US 'wary' of Pak ability to break Taliban-Qaeda nexus in Afghanistan through dialogue

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New York, Feb.10 (ANI): Pakistan's latest move offering to negotiate between Taliban factions, over which it has certain influence, such as the Haqqani group, has put the United States in a 'fix', as it could both help and hurt Washington's interests in the region.

While Pakistan is looking to play a larger role in Afghanistan and thwart India's growing influence in the war tattered country once foreign troops led by America pull out, the US is still undecided whether to take up Pakistan's reconciliation offer with the Taliban or not.

Pakistan's Army Chief, General Ashfaq Parvez Kayani, during a meeting late last month at NATO headquarters with top American military officials, made it clear that Islamabad is willing to mediate. The latest stance is a notable departure from Pakistan's previous approach, where it had shown its reluctance to approach the Taliban.

In return for trying to rein in the Haqqanis, Pakistan will be looking for a friendly Afghanistan and for ways to stem the growing Indian presence there, The New York Times quoted some US and Pakistani officials, as saying.

But Pakistani efforts to persuade the Haqqanis to break with Al Qaeda have not made much headway till date, according to Pakistani intelligence and military officials, who spoke on conditions of anonymity.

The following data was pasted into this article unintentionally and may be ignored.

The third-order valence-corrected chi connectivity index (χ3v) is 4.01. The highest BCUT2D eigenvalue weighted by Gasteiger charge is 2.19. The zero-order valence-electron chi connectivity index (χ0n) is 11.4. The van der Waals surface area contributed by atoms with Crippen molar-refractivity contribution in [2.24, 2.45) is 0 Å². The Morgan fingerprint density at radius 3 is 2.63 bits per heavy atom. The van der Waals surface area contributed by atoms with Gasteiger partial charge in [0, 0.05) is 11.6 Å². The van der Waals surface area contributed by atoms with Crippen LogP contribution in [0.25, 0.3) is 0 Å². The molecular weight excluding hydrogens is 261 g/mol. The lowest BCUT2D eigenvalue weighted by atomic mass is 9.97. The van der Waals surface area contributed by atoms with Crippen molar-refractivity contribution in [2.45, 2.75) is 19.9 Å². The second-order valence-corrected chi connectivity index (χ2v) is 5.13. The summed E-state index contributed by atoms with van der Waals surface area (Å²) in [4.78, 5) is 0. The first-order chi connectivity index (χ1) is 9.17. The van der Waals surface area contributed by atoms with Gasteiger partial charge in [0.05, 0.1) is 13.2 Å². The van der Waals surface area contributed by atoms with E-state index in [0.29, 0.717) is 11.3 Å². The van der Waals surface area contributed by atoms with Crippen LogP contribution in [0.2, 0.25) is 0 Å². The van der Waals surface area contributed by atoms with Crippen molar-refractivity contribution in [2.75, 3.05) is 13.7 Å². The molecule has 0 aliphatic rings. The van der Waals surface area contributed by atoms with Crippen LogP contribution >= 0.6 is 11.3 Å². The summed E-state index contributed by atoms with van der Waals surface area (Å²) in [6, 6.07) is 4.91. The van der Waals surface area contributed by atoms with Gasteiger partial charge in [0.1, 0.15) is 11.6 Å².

Meanwhile, the Obama administration is still debating the contours of any negotiated solution, US officials said.

"But a baseline for Pakistan would be for it to engineer a separation between the Haqqani network and the Qaeda leadership," they added.

The recent surge in drone attacks in Pakistan's ungoverned tribal region replicates the White House' concern in the region, as it knows that even though Islamabad is offering to negotiate between with the proscribed extremist network, it is not doing enough against extremists based in terror hot beds based inside the country.

However, for the time being the United States is looking for military help from Pakistan to clamp down the Taliban and Al-Qaeda in south Afghanistan, where the Haqqanis command an estimated 4,000 fighters.

Experts also believe that Pakistan is banking upon the Haqqani group to regain its lost influence in Afghanistan.

"Haqqani is the guy we are banking on to regain lost influence in Afghanistan. When Pakistan says we are well positioned to help, that means the Haqqanis," said Syed Rifaat Hussain, professor of international relations at Islamabad University.

Hussain, however, also seemed sceptical over the Pakistan Army's ability to force the Haqqani group to break its association with the Al-Qaeda.

"That would be a tall order for Pakistan. The question is, how much influence do we have over Haqqani? We have influence but not controlling influence," Hussain. (ANI)

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